Friday, February 08, 2008

Standing up to Japan

-- by Dave

The Japanese "scientific" harvest of whales in the waters off Antarctica -- which, as we've discussed previously, formed the focus of the last two meetings of the International Whaling Commission -- continues to stir controversy this year.

Thanks to an intrepid crew of Australian monitors, it's now firmly established that the Japanese methods are far from "humane":
The Australian Government has released evidence challenging Japan's claims that its hunt is the most efficient and humane possible. The images show "scientific research" that needed multiple rifle shots to finish off the mammal.

The Environment Minister, Peter Garrett, said there would be a diplomatic push to end what he said was the charade of scientific whaling, starting at an intersessional meeting of the International Whaling Commission next month.

As the customs ship Oceanic Viking's mission to gather evidence against whaling is extended in the Antarctic, the Government is being urged to fulfil its threat to take legal action against Japan.

A sequence of images taken by customs officers was released yesterday showing harpooned minkes, including two hauled up the stern ramp of the factory ship, Nisshin Maru.

Media claims that they showed a mother and calf were denied by the Institute of Cetacean Research, which said they were randomly taken sizes. "Both whales were female, and both were not lactating," it said.

But the images also showed a whale struggling on the end of a harpoon line under the bow of the catcher boat Yushin Maru, and then the same animal lifeless.

Its head clearly showed entry wounds in a hunt where a high powered rifle is used to finish minkes that are still alive after being hit by an explosive-tipped harpoon.

"This disputes any notion that whales die instantly, and without suffering," said Darren Kindleysides, campaigns manager for the International Fund for Animal Welfare.

You can see photos of this minke whale's suffering here.

It appears that, with John Howard finally gone the way of the pig-footed bandicoot, anti-whaling forces may once again have an ally in the form of the Australian government (and having Peter Garrett head up the environmental ministry is truly significant here).

One can only hope that the same is true of the United States government after January 2009.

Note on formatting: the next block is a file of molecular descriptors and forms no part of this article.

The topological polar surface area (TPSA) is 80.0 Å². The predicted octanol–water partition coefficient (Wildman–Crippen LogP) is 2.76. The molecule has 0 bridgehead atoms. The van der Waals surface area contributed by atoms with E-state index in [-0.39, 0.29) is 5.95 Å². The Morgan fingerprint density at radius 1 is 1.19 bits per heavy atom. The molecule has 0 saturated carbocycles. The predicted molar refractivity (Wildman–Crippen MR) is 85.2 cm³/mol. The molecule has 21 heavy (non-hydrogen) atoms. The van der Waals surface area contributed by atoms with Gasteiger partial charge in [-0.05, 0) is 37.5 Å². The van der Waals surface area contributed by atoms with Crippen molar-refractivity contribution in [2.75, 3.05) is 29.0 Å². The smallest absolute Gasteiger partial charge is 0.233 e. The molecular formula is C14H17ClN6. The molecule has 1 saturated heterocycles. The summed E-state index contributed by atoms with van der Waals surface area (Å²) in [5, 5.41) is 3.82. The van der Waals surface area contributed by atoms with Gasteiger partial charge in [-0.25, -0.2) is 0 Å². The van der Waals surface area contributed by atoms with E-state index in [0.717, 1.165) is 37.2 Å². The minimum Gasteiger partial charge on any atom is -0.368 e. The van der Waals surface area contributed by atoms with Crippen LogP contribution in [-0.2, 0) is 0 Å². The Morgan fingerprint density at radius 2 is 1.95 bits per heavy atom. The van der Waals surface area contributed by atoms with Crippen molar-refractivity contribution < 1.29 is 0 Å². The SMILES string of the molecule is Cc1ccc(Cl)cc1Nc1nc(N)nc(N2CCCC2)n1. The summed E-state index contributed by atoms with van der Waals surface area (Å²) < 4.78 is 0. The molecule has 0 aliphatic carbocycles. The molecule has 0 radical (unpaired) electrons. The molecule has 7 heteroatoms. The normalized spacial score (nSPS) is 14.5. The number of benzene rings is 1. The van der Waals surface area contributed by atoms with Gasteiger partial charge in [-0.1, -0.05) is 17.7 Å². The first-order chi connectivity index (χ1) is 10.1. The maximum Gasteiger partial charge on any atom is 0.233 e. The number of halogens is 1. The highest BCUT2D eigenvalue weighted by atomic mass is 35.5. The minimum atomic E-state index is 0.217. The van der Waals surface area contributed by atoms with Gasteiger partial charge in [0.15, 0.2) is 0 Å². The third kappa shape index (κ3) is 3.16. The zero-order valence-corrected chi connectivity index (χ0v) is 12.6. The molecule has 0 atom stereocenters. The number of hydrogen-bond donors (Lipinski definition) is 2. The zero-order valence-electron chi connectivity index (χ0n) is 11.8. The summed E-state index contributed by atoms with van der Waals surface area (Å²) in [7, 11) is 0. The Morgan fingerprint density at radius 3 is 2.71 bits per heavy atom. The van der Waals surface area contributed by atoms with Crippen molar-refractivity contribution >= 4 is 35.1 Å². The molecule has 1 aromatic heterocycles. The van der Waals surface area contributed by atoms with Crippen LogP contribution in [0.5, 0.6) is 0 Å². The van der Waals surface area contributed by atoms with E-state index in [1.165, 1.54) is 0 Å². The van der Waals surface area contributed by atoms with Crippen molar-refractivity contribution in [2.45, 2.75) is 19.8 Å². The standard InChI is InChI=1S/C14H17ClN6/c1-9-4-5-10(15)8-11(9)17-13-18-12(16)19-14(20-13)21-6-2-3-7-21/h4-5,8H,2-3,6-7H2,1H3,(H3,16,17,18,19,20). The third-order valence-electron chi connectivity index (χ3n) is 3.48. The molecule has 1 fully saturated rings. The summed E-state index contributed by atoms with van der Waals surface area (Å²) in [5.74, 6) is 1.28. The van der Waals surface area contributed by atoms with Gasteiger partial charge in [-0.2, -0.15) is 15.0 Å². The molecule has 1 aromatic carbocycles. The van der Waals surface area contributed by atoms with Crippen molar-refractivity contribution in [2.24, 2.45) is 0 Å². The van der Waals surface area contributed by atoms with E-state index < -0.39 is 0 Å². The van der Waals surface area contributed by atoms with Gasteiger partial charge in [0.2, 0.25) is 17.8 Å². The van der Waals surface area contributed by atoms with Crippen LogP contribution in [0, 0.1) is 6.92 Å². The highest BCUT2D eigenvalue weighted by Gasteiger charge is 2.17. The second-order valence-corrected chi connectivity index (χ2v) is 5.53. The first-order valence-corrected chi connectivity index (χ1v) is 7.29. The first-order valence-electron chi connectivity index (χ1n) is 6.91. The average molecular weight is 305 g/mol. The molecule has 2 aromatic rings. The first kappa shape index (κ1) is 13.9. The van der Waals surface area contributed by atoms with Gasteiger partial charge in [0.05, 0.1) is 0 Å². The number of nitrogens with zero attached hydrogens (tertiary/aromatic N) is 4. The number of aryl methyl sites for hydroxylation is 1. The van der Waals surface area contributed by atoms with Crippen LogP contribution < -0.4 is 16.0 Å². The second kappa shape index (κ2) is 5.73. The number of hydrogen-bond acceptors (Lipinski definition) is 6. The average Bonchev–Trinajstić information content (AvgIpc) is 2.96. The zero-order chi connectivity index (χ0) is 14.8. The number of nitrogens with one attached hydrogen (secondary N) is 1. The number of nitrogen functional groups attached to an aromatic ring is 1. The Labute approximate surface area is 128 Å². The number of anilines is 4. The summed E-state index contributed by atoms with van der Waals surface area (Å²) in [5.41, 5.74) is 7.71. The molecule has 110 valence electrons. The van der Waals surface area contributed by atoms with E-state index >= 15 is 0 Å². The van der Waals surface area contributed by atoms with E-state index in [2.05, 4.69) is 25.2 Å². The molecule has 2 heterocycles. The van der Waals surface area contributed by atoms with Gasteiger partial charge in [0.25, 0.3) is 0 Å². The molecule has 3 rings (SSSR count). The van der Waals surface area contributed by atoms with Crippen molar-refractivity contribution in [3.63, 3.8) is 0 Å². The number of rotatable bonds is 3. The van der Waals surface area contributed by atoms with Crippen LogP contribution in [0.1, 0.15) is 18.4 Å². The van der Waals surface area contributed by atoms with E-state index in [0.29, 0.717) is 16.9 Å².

The key, as we've discussed, lies in building networks -- including those inside Japan:
One noteworthy aspect of Japanese whaling -- which has been increasing steadily in recent years -- is that its use of the "scientific kill" ruse mirrors, in an ugly fashion, the Republican right's tendency to distort science to support their preferred policies. And of course, one can expect little in the way of substantive American opposition to the Japanese effort to overturn the whaling ban under the Bush administration.

I expect we can look forward to a revival of the Greenpeace-style intervention tactics, which make for great drama but also have a polarizing effect that solidifies the internal political positions of the respective pro-whaling factions.

It's time, I think, to look at other ways of effecting political change beyond media stunts and dramas at sea. One of these is the power of political networking in creating cultural shifts.

It's important to understand that Japan's cultural resistance to the ban whaling, while still strong, has been eroding rapidly in recent years. As Jim Nollman notes in his excellent The Charged Border, whale watching is rapidly growing component of the Japanese tourism industry, and attitudes about whaling are starting to perceptibly change.

When I visited Paul Spong last summer at his OrcaLab on Hanson Island, I noted that three of his volunteers were Japanese. We befriended one of them, who was on her way home after a month on the island, and we gave her a ride south for a ways and chatter her up. I asked her about this, and she said that she believed that attitudes, especially among younger Japanese, about whaling were changing very rapidly.

Maybe, instead of ramming Japanese whale boats, someone should convince Hayao Miyazaki to make a film about whales. It would probably be vastly more effective.

But even more effectively (not to mention realistically) we can begin building networks based on a recognition of our mutual interests. This is true not just with regard to the whaling issue, but environmental issue generally. Those concerned about right-wing politics need to recognize that environmental issues are a central battleground, and environmentalists need to become wise about what they're up against. Where cultural gaps exist, building bridges may prove more effective than smashing hulls.

And the bridges that need to be built are both those with the people of whaling nations as well as our friends outside that realm.

No comments: